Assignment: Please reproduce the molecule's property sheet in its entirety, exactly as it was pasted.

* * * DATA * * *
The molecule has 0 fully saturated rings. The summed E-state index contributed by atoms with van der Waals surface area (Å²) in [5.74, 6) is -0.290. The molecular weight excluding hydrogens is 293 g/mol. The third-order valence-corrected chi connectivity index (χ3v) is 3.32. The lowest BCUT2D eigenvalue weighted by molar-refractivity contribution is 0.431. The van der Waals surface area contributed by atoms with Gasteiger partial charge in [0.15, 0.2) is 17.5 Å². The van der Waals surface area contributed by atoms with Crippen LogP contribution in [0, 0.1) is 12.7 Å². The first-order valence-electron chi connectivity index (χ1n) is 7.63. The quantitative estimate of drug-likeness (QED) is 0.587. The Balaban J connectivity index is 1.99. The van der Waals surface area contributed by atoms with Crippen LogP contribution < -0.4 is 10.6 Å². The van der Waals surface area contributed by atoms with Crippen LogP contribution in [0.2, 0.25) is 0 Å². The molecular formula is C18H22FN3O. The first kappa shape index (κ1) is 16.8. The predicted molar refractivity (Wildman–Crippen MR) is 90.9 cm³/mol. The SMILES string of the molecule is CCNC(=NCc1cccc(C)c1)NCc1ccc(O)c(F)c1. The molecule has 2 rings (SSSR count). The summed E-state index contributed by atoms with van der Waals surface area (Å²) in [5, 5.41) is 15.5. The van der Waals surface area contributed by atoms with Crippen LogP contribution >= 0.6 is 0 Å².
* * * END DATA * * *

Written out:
The molecule has 0 fully saturated rings. The summed E-state index contributed by atoms with van der Waals surface area (Å²) in [5.74, 6) is -0.290. The molecular weight excluding hydrogens is 293 g/mol. The third-order valence-corrected chi connectivity index (χ3v) is 3.32. The lowest BCUT2D eigenvalue weighted by molar-refractivity contribution is 0.431. The van der Waals surface area contributed by atoms with Gasteiger partial charge in [0.15, 0.2) is 17.5 Å². The van der Waals surface area contributed by atoms with Crippen LogP contribution in [0, 0.1) is 12.7 Å². The first-order valence-electron chi connectivity index (χ1n) is 7.63. The quantitative estimate of drug-likeness (QED) is 0.587. The Balaban J connectivity index is 1.99. The van der Waals surface area contributed by atoms with Crippen LogP contribution < -0.4 is 10.6 Å². The van der Waals surface area contributed by atoms with Crippen LogP contribution in [0.2, 0.25) is 0 Å². The molecular formula is C18H22FN3O. The first kappa shape index (κ1) is 16.8. The predicted molar refractivity (Wildman–Crippen MR) is 90.9 cm³/mol. The SMILES string of the molecule is CCNC(=NCc1cccc(C)c1)NCc1ccc(O)c(F)c1. The molecule has 2 rings (SSSR count). The summed E-state index contributed by atoms with van der Waals surface area (Å²) in [5, 5.41) is 15.5. The van der Waals surface area contributed by atoms with Crippen LogP contribution >= 0.6 is 0 Å².